We continue on today with our new series slated to run through the next several months of the offseason, taking a look back at each of the 50 players who suited up for the Milwaukee Brewers during the 2017 season.  We’ll recap their 2017 campaign with an eye looking forward to 2018 as well, as we remember an unexpected and exciting 2017 season at Miller Park.


THE NUMBERS:  Perez saw action in 136 games for the Brewers in 2017, batting .259/.289/.414.  He tallied 19 doubles, three triples and 14 home runs while scoring 47 and driving in 51 runs, finishing the year with an OPS of .704.

SEASON REVIEW: One of the most versatile players on the Brewers’ roster, Perez saw time all over the diamond in 2017, playing mostly at third base, second base and at all three outfield positions.  He also saw limited action at shortstop and first base and even pitched one game, tossing a scoreless inning of relief.

An aggressive hitter who likes to take his cuts early in the count, Perez was remarkably consistent throughout the year.  He hit .266 prior to the All-Star break before cooling off just slightly in the second half of the season, batting .247 following the break and was slightly better with runners in scoring position than in other situations.

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GAME OF THE YEAR:  Many of the games that Perez appeared in saw him bouncing around the diamond or entering later as a pinch-hitter, but he drove in 51 runs, including a huge game early in the season against Cincinnati at Miller Park.  In an April 25th matchup with the Reds, Perez reached base four times, going 4-for-4 with a walk, two triples and a home run, driving in three as the Brewers thumped Cincinnati by a score of 9-1.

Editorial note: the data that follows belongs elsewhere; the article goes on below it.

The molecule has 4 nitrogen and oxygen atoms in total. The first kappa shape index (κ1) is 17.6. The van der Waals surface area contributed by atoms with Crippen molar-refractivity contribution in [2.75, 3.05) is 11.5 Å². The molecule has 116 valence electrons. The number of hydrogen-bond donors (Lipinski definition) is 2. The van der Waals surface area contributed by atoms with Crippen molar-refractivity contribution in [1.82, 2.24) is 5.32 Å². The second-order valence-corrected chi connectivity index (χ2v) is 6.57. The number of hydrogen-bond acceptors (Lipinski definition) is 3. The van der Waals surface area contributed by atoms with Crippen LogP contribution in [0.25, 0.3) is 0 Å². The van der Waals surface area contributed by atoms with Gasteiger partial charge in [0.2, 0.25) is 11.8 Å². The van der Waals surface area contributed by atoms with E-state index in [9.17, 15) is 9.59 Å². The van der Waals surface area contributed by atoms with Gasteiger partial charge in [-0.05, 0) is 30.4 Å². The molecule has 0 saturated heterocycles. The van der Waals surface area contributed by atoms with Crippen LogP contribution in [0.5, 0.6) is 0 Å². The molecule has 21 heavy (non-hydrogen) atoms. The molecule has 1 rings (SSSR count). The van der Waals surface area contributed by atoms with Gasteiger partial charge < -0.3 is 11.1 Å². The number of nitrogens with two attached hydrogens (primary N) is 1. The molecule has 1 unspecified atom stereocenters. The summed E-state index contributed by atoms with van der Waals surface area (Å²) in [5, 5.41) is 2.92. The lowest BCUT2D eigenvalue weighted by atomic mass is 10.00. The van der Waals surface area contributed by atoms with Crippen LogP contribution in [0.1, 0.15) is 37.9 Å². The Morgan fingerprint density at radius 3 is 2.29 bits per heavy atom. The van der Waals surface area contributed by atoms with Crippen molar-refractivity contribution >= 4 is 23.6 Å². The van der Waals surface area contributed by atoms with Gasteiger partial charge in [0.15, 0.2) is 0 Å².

OUTLOOK FOR 2018:  The Brewers love players that can play multiple positions and Perez has the ability to play anywhere, increasing his value immensely.  He should return in his super-utility role once again in 2018 where he will likely log plenty of playing time without a set position.  The one thing that could change all of that is the presence of several other utility players like Jonathan Villar and Eric Sogard.  There’s probably not a need for three players in the super-utility role and one of them could be dealt in the offseason in order to upgrade another area.